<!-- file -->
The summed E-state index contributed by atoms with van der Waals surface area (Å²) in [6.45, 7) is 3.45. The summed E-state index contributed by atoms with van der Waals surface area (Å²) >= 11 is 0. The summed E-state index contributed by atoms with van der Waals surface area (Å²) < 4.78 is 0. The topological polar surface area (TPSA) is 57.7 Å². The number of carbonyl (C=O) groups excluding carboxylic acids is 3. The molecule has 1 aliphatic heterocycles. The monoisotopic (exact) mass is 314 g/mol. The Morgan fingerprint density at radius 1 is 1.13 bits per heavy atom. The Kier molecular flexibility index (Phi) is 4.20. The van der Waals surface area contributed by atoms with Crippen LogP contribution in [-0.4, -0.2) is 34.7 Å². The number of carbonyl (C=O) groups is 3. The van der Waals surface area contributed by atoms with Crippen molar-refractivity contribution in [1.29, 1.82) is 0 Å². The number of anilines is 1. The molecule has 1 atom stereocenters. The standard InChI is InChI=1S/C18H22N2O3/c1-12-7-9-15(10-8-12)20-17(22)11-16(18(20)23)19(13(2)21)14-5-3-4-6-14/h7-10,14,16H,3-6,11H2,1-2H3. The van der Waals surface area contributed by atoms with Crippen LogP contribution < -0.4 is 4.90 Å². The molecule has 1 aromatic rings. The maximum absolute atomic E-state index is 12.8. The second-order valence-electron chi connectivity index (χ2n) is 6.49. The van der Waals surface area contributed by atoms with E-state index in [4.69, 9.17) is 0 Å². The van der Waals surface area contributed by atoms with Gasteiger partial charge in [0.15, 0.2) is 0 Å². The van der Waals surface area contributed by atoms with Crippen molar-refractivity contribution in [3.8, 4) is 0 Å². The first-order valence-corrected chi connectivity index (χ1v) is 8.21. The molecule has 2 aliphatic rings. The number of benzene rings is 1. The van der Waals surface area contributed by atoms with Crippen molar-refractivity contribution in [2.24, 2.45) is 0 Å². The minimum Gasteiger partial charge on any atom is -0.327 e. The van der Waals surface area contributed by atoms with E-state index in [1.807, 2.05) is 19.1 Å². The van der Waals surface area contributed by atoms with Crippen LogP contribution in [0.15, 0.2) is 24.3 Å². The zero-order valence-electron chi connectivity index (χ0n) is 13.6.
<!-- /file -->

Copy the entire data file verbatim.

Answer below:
The summed E-state index contributed by atoms with van der Waals surface area (Å²) in [6.45, 7) is 3.45. The summed E-state index contributed by atoms with van der Waals surface area (Å²) >= 11 is 0. The summed E-state index contributed by atoms with van der Waals surface area (Å²) < 4.78 is 0. The topological polar surface area (TPSA) is 57.7 Å². The number of carbonyl (C=O) groups excluding carboxylic acids is 3. The molecule has 1 aliphatic heterocycles. The monoisotopic (exact) mass is 314 g/mol. The Morgan fingerprint density at radius 1 is 1.13 bits per heavy atom. The Kier molecular flexibility index (Phi) is 4.20. The van der Waals surface area contributed by atoms with Crippen LogP contribution in [-0.4, -0.2) is 34.7 Å². The number of carbonyl (C=O) groups is 3. The van der Waals surface area contributed by atoms with Crippen molar-refractivity contribution in [1.29, 1.82) is 0 Å². The number of anilines is 1. The molecule has 1 atom stereocenters. The standard InChI is InChI=1S/C18H22N2O3/c1-12-7-9-15(10-8-12)20-17(22)11-16(18(20)23)19(13(2)21)14-5-3-4-6-14/h7-10,14,16H,3-6,11H2,1-2H3. The van der Waals surface area contributed by atoms with Crippen LogP contribution < -0.4 is 4.90 Å². The molecule has 1 aromatic rings. The maximum absolute atomic E-state index is 12.8. The second-order valence-electron chi connectivity index (χ2n) is 6.49. The van der Waals surface area contributed by atoms with E-state index in [4.69, 9.17) is 0 Å². The van der Waals surface area contributed by atoms with Gasteiger partial charge in [0.15, 0.2) is 0 Å². The van der Waals surface area contributed by atoms with Crippen molar-refractivity contribution in [3.8, 4) is 0 Å². The first-order valence-corrected chi connectivity index (χ1v) is 8.21. The molecule has 2 aliphatic rings. The number of benzene rings is 1. The van der Waals surface area contributed by atoms with Crippen molar-refractivity contribution in [2.24, 2.45) is 0 Å². The minimum Gasteiger partial charge on any atom is -0.327 e. The van der Waals surface area contributed by atoms with E-state index in [1.807, 2.05) is 19.1 Å². The van der Waals surface area contributed by atoms with Crippen LogP contribution in [0.15, 0.2) is 24.3 Å². The zero-order valence-electron chi connectivity index (χ0n) is 13.6.